• Exultet — (e. jam angelica turba etc., lat., »es frohlocke der Engelchor etc.«), der in der griechischen Kirche am Ostersonnabend bei der Weihe der Osterkerzen von dem zelebrierenden Priester angestimmte Gesang, nach der Tradition vom heil. Augustin… …   Meyers Großes Konversations-Lexikon

  • Exultet — The Exultet (also known as the Exsultet or sometimes the Easter Proclamation [ [http://www.catholicculture.org/liturgicalyear/prayers/view.cfm?id=1227 Catholic Culture] ] ) is the traditional Western Rite hymn of praise intoned by the deacon… …   Wikipedia

  • Exultet — L Exultet chanté par un diacre L Exultet est un chant liturgique par lequel l Église catholique, durant la veillée pascale du Samedi saint, proclame l irruption de la lumière dans les ténèbres (symbolisée par celle du cierge pascal qui vient d… …   Wikipédia en Français

  • Exultet — Der Diakon singt das Exsultet Das Exsultet (lat. „es jauchze“) ist das in der römisch katholischen und evangelisch lutherischen Liturgie vorzugsweise vom Diakon am Ambo gesungene Osterlob der Lichtfeier am Beginn der Osternacht. In ihm wird …   Deutsch Wikipedia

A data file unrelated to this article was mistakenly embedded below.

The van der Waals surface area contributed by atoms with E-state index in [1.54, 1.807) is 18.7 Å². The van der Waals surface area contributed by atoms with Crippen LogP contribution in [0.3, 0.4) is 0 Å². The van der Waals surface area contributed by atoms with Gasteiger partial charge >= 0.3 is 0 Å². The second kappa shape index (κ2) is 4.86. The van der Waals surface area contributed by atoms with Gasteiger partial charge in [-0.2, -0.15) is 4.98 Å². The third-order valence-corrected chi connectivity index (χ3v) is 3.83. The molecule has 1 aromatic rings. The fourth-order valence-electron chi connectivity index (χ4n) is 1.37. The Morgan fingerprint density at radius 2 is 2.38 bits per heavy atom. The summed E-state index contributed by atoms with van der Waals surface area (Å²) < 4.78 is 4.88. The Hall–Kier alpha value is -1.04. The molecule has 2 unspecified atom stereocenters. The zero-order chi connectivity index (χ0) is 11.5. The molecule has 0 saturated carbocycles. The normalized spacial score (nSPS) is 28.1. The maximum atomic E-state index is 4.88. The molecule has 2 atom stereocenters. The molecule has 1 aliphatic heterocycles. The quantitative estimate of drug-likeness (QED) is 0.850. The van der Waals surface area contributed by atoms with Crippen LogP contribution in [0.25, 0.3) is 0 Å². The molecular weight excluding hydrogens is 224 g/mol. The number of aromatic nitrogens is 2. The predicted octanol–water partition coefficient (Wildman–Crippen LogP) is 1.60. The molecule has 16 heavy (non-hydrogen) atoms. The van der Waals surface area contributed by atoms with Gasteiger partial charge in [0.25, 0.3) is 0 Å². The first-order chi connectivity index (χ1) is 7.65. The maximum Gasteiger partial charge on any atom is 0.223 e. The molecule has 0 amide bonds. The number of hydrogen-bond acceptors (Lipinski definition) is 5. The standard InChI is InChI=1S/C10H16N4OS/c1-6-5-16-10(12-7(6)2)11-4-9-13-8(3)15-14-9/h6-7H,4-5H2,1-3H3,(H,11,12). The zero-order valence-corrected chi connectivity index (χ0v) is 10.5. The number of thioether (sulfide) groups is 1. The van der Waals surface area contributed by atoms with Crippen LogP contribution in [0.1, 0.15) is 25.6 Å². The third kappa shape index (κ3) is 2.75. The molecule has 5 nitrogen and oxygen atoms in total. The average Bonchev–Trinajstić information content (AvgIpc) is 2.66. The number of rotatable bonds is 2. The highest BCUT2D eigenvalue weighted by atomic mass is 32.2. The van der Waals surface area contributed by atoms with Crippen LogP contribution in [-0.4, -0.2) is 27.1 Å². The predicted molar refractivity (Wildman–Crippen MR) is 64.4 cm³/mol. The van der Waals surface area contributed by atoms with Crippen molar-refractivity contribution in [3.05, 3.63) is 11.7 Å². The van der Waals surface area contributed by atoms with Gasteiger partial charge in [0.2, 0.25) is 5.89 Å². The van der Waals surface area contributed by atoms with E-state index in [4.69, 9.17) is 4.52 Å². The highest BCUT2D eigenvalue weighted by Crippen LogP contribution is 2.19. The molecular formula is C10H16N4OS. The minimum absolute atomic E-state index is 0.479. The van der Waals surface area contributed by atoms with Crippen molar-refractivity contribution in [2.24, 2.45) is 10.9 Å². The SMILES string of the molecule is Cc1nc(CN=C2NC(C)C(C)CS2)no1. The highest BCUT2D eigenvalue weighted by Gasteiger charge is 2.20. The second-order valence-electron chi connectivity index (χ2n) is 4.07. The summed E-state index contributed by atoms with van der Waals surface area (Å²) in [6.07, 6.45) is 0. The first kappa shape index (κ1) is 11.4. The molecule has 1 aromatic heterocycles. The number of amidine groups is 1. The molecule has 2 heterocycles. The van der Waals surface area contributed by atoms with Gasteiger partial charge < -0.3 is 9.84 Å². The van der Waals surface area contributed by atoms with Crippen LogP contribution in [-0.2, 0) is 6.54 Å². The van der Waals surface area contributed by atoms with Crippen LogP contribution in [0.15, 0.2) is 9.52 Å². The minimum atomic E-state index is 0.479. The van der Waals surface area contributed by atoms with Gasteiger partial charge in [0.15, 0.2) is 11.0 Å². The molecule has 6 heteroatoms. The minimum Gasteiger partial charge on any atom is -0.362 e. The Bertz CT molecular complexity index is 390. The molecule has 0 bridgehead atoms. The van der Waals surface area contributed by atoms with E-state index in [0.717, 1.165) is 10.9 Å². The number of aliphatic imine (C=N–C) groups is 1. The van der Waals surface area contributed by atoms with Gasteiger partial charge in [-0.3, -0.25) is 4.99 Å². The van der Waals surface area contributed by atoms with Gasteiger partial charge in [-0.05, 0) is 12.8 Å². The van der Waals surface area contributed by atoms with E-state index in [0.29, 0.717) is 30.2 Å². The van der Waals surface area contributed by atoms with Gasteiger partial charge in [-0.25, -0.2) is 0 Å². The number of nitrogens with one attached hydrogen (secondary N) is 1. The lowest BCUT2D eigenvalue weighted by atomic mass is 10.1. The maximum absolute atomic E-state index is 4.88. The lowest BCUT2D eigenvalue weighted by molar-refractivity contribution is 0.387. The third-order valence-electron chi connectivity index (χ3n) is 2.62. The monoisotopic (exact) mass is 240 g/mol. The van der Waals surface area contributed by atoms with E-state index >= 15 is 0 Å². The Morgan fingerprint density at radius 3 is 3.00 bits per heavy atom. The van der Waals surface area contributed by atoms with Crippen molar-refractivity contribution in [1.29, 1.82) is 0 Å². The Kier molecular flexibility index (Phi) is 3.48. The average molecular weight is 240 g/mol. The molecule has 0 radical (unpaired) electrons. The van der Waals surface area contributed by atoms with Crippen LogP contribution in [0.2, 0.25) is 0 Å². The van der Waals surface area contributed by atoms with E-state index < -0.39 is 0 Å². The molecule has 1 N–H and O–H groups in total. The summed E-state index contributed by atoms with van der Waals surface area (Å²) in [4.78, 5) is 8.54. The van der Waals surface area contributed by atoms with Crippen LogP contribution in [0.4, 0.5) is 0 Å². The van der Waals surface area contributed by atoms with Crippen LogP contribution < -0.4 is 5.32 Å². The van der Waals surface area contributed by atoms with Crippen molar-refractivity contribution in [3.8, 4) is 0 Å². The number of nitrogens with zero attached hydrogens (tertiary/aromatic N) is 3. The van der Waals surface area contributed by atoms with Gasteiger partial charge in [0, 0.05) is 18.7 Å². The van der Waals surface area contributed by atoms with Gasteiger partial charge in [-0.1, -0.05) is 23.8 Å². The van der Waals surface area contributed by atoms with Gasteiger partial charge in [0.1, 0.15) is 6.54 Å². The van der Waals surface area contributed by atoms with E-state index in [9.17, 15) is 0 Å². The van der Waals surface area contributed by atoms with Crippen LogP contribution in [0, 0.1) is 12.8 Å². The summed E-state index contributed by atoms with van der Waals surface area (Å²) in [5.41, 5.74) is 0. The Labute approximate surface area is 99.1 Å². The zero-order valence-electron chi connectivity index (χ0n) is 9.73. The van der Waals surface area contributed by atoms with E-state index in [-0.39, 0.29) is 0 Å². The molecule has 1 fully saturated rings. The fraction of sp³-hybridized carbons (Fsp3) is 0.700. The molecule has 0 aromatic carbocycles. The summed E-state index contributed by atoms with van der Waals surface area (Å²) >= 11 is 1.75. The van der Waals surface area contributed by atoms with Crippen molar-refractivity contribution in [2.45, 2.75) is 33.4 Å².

• exultet — igˈzu̇lˌtet, eg noun ( s) Usage: usually capitalized Etymology: Latin exsultet, exultet let (it) rejoice, 3d person singular present subjunctive of exsultare, exultare : a hymn of praise sung in the Roman Catholic Church at the blessing of the… …   Useful english dictionary

  • exultet — ex·ul·tet …   English syllables

  • Exultet-Rolle — Exultet Rollen sind im Mittelalter entstandene Schriftrollen mit Text und Melodie des Exsultets. Inhaltsverzeichnis 1 Herkunft 2 Text und Melodie 3 Einsatz in der Liturgie 4 …   Deutsch Wikipedia

  • EXULTET Jam — initium benedictionis Cerei Paschalis, in Eccl. Rom. quâ in nocte Sabbathi Sancti benedicebatur, vide Durandum Ration. l. 6. c. 80. et supra in voce Exsultatio …   Hofmann J. Lexicon universale